However, implementing change management, deployment mechanisms, keeping track of documentation, and ensuring things didn’t break upstream needed infrastructure.

So, over the next three years, piece by piece, my students and I developed ways to create a collaborative and automated environment.

As my student automated build processes, I created code repositories in the fall of 2019. I dove into CI/CD pipelines and automated the build and deployment process. We documented development environments for Grunt, Node, AWS CLI, PHP, and Git. We tested the documentation, ensuring it worked on various Windows and Macs around the office.

We now had a way to share our code and replicate robust environments—the hardest thing to manage until this point was obtaining and configuring enough workspaces for three students. There was only one workstation near my office, and we set up another on a different floor of the library. I’ve always dreaded setting up IDEs and command-line environments, but our work on this front made it bearable.

And then, spring of 2020.

My three students and I moved to remote work.

And my department of one had its most productive year since I started.

Setting up collaborative SharePoint sites, Teams messaging, code repositories, and development environments, all our work before the pandemic paid off. And my students were learning a new life skill: work-from-home and coping with emotions in a world turned upside down.

We frequently met via Teams and Zoom, sent questions and updates back and forth in chat, and communicated more than ever since it was the “new normal.”

I had time to learn how to develop serverless applications. My marketing students were independent enough to apply branding templates and continue social media. The student developer was building the infrastructure to expand our development environment further. We frequently met to do code walk-throughs while screen sharing via Microsoft Teams, something we both enjoyed far more online than in person. He introduced me to additional Node build packages; I introduced him to continuous integration and deployment concepts, and we built on what each of us was learning.

In the fall of 2021, I hired a second developer, bringing our team to four students (two developers and two marketing) plus me. I also hired a marketing student to fill the position left open by a student who graduated, meaning there were two new students to train, each in separate positions.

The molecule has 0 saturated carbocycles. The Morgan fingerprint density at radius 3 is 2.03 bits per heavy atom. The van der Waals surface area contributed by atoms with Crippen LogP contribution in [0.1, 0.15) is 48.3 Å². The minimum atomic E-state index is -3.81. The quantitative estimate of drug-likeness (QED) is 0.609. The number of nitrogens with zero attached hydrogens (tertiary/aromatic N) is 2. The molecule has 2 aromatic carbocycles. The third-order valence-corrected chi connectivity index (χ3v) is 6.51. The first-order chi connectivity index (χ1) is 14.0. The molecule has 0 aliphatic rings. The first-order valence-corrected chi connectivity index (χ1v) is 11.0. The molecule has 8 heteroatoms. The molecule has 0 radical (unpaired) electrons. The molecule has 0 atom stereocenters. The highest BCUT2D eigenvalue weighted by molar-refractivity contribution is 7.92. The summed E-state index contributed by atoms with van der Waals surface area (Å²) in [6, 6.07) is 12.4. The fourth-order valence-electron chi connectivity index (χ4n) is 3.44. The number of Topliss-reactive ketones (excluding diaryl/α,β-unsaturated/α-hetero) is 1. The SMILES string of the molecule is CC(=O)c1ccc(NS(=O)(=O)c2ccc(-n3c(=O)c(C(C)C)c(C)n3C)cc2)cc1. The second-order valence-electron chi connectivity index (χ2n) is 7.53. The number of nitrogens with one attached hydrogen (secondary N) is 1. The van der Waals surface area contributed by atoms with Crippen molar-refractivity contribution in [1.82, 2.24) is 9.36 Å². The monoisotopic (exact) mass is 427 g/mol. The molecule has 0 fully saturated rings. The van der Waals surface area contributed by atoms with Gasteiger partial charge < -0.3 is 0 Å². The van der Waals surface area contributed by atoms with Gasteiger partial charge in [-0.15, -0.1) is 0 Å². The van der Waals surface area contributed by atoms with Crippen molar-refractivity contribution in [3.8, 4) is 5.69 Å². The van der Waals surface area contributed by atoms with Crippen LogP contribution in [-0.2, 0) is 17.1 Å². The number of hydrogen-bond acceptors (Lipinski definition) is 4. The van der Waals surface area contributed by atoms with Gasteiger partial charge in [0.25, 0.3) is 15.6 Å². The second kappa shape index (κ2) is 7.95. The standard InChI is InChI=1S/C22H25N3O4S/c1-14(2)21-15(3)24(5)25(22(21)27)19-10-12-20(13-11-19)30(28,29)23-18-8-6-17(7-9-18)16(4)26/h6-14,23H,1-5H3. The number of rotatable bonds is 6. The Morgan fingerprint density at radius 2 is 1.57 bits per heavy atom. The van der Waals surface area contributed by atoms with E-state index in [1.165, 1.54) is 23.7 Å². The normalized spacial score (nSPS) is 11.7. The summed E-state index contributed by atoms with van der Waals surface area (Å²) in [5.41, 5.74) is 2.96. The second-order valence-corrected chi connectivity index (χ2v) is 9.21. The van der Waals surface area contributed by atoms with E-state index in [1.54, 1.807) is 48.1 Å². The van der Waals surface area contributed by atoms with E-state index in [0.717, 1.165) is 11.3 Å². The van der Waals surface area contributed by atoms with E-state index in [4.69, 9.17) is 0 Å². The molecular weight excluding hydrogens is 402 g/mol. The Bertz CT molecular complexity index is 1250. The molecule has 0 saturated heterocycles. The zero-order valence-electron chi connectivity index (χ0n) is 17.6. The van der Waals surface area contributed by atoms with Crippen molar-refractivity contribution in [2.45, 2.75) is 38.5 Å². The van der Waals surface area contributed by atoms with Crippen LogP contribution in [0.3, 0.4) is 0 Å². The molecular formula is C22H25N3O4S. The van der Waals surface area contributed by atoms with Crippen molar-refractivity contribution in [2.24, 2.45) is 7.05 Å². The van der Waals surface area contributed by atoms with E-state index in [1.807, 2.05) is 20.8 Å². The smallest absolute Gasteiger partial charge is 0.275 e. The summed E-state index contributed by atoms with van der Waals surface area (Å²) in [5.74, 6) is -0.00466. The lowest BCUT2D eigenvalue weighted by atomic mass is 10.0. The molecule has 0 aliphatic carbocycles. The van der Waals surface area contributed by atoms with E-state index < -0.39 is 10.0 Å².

Onboarding was much easier since I had established students who could train the new hires in both positions. The developer student could also assist in setting up the new student’s development environment. (Coincidently, I was absent the last three start dates due to a medical emergency fall of 2021, COVID spring of 2022, and another round of sickness fall of 2022. It was nice having the veteran students take over.)

By the end of the summer of 2022, I had completed establishing hiring, onboarding, work structure, development guidelines, and developer competencies and advancement paths. It was all done in time to hire a new student in the fall of 2022 to replace another that graduated.

Also, marketing supervision transitioned to another staff member to remove marketing and content responsibilities from my position so I could focus more on development.

I was now supervising just two students, both developers, during a website redesign which required me to learn a new CMS and development framework. One student was focused on back-end development, and I set the new student on front-end development projects. It didn’t take long, and she was able to quickly explore and implement new methods for deploying a microsite and creating a test area for the new CMS framework. The following spring, I promoted her to Level 2 where she ended up developing two Vue.js components on her own before graduating.


I’ve now supervised five marketing students and four student developers in the library.